There is no question that the quality of the meat was better with the chickens we raised at home versus the store bought chicken meat. I can see keeping a small flock of chickens for meat and eggs but raising a lot of meat birds is going to be a lot more work than a lot of working people have time and energy for.

If you do not have adequate free range for your chickens, then I cannot advise a substantial amount of meat birds. Confining birds results in a large feed input that makes it cheaper to catch organic whole chicken on sale at the grocery store.

Starting Small

When it comes to raising meat birds, it is important to start out small while you are learning so you don’t get too overwhelmed.

Plenty of hatcheries will allow for smaller orders now since so many people don’t want to order 25 chicks at once when stating a small flock, especially in town. Friends and family often split orders to save some on shipping and meet the 25 chick mark. You do have to pay somewhat of a premium for a smaller order.

No more than a dozen birds at once is a good place to start. You could also do a few batches throughout the season that are smaller and try out a few breeds to see which seems to work better for you.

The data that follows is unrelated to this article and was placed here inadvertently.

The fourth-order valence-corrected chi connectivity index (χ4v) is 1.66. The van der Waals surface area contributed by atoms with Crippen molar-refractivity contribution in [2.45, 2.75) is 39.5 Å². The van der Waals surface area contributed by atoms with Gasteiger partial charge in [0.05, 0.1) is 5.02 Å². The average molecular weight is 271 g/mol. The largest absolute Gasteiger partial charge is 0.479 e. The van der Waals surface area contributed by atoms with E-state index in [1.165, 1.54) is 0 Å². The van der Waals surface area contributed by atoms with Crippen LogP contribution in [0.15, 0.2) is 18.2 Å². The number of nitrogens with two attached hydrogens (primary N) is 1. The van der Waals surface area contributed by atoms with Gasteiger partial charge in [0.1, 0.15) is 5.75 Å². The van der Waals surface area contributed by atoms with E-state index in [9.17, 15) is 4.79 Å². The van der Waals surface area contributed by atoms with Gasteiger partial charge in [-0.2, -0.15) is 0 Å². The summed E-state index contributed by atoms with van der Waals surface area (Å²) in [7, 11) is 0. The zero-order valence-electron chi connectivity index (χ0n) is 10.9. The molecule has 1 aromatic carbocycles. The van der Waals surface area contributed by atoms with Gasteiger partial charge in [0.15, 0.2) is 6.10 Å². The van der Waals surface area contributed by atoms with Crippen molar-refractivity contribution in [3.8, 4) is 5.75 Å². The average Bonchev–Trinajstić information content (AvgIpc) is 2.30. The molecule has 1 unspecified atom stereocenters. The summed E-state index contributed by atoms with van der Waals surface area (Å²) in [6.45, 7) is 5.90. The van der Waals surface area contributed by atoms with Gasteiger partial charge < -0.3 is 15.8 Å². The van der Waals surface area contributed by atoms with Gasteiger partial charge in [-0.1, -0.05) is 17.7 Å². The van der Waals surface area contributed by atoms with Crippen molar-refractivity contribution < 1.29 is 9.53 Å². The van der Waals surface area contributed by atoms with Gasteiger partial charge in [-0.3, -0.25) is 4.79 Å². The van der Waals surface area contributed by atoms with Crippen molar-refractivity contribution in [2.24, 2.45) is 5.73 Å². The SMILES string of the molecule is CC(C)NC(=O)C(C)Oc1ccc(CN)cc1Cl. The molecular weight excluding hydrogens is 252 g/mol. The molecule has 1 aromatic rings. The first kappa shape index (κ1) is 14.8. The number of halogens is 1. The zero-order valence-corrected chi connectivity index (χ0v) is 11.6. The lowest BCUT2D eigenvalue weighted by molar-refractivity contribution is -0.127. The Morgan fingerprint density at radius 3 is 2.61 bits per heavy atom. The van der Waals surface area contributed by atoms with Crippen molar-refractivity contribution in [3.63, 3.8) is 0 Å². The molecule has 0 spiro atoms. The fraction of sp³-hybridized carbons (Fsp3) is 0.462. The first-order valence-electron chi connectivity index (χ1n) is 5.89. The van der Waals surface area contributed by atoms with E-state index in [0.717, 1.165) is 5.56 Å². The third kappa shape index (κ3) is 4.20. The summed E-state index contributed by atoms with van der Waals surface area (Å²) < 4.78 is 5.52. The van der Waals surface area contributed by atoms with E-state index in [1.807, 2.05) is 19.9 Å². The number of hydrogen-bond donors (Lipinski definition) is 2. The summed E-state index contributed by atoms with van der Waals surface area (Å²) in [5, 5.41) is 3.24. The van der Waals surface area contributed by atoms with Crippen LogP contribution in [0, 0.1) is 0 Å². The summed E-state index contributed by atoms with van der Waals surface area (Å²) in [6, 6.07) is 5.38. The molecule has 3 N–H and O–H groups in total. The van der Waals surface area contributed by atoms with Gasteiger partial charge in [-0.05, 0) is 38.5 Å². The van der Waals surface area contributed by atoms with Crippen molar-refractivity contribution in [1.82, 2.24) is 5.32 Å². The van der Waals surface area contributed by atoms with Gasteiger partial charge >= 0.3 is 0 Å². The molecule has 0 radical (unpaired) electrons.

Learning any aspect of farming and processing takes time but after raising a few batches of birds, you will be amazed how much faster and easier everything seems to be.

Feed Warning: Read feed labels carefully and use as directed. Always check to make sure you are not feeding certain types of medicated feeds to ducks, geese, and turkeys if you have a mixed flock. The antibiotic medications in chick starters and some commercial growers can kill your ducks, turkeys, etc.

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One Response to “Best Meat Birds For The Small Producer”

  1. 05dEC.2017

    I thought this was a very good article on what to expect in regards to raising chickens seeing how I was the one who had to gather all the eggs for Breakfast when I was around 9 to10 yrs old raised in Roane County, TN we had our share of chickens, and hogs.

    One thing I would add is some Roosters can get Very Aggressive when left out to free roam as you all call it and small children / kids must be watched closely due to the Bigger Roosters like to attack them. I think they see them as animals like dogs or foxes I guess. I was attacked more than once by the Big Red Roosters we had around our house. Some of the Bigger Roosters even attacked some of the younger smaller dogs. Maybe it was the Moon shine Daddy put in their water. LOL.